Bobby Holcomb (1947–1991) was an artist and musician who wrote popular Polynesian tunes.
In the early 1970s, he travelled extensively through Asia, Europe and the Americas. In France, he performed with French pop groups such as Zig Zag Community and Johane of Arch, and he collaborated with French artists Sylvain Duplant, Jean-Pierre Auffredo and Éric Estève. He moved to Tahiti in 1976, and settled on the island of Huahine and learned the Tahitian language. He began composing songs in the Polynesian language, and combined traditional Polynesian melodies with reggae and popular rhythms. He became known to audiences simply as "Bobby". Most of his songs were written in Polynesian, but he also used French and English for some lyrics. His most popular song in Tahiti was "Orio", produced 1985.
In addition to music, he was also a painter and painted many murals and paintings.
He was passionate about Tahitian culture, and taught local children their cultural heritage. He campaigned against nuclear testing. For his educational efforts, he was named French Polynesia’s Personality of the Year in 1988.
He died from cancer on February 15, 1991. Local Tahitian television stations treated his death as a matter of great national importance.
Collaboration with Jimmy Buffett and Pascal Nabet Meyer
One of Holcomb's most famous tunes in the United States is "One Particular Harbour", which he co-wrote with American singer-songwriter Jimmy Buffett in 1983. The song appears on Buffett's album of the same title and is performed live at nearly all of his concerts. In 1982 Holcomb met Pascal Nabet Meyer (Rickie Lee Jones, Steely Dan, Daniel Lanois, David Lynch), who had moved to Tahiti, and the two collaborated in writing songs. Nabet Meyer produced and recorded his first number-one Billboard's album, entitled Rapa Iti, with The Tahitian Choir, bringing traditional Polynesian music to a world audience.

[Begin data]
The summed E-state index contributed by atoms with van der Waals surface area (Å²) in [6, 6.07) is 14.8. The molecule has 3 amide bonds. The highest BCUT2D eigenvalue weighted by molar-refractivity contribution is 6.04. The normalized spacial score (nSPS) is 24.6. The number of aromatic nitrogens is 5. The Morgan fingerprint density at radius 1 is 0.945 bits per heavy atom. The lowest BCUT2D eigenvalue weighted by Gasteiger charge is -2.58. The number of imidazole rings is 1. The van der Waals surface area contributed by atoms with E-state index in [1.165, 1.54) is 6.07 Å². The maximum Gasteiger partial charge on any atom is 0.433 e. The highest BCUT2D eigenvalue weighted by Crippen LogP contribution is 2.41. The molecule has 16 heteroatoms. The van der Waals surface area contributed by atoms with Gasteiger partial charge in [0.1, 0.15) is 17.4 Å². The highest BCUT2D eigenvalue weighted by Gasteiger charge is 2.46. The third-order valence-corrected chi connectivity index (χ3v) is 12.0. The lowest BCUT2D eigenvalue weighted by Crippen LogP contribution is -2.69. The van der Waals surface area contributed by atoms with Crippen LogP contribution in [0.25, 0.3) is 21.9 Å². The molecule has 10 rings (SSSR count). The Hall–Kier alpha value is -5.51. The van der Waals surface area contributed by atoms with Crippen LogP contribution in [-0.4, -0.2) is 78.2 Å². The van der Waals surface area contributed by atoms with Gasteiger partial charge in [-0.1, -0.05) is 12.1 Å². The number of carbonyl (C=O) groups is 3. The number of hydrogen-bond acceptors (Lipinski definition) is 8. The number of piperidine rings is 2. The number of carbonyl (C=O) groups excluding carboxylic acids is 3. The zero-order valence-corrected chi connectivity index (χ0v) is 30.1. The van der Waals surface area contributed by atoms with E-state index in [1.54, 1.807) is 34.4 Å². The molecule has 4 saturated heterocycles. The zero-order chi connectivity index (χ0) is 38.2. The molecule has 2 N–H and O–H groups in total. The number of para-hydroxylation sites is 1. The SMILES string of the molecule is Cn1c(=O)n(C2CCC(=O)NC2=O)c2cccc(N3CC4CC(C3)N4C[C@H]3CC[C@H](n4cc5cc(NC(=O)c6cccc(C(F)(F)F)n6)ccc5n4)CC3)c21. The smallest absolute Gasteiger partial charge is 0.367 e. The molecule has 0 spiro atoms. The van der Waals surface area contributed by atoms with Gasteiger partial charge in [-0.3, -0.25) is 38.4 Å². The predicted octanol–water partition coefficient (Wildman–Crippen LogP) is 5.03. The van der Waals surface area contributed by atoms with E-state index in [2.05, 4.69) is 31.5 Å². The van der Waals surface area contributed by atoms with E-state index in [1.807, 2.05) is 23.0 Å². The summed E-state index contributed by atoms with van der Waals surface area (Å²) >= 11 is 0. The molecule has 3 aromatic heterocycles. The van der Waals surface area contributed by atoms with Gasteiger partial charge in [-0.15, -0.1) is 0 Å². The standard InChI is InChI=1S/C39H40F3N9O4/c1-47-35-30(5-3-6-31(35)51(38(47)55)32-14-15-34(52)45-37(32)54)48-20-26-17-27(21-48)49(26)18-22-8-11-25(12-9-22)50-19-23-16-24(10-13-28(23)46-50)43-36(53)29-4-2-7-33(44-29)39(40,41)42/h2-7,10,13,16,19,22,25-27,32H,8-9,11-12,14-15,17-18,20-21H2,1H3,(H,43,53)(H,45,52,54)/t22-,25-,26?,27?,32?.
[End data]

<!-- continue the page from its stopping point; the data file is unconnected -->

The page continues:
The book Varua Tupu (2006) contains several of Holcomb's paintings.
One of Holcomb's most popular paintings is "The Kites of Mata’Irea" depicting native Polynesians flying kites.
Holcomb never signed with a major label, and his early music was mostly produced on cassettes. The albums that did make their way to compact disc are out of print, and used copies are very rare. Tahitian television made some videos of Holcomb performing his tunes in the 1980s, and some of those videos can be found on the internet, on sites such as YouTube.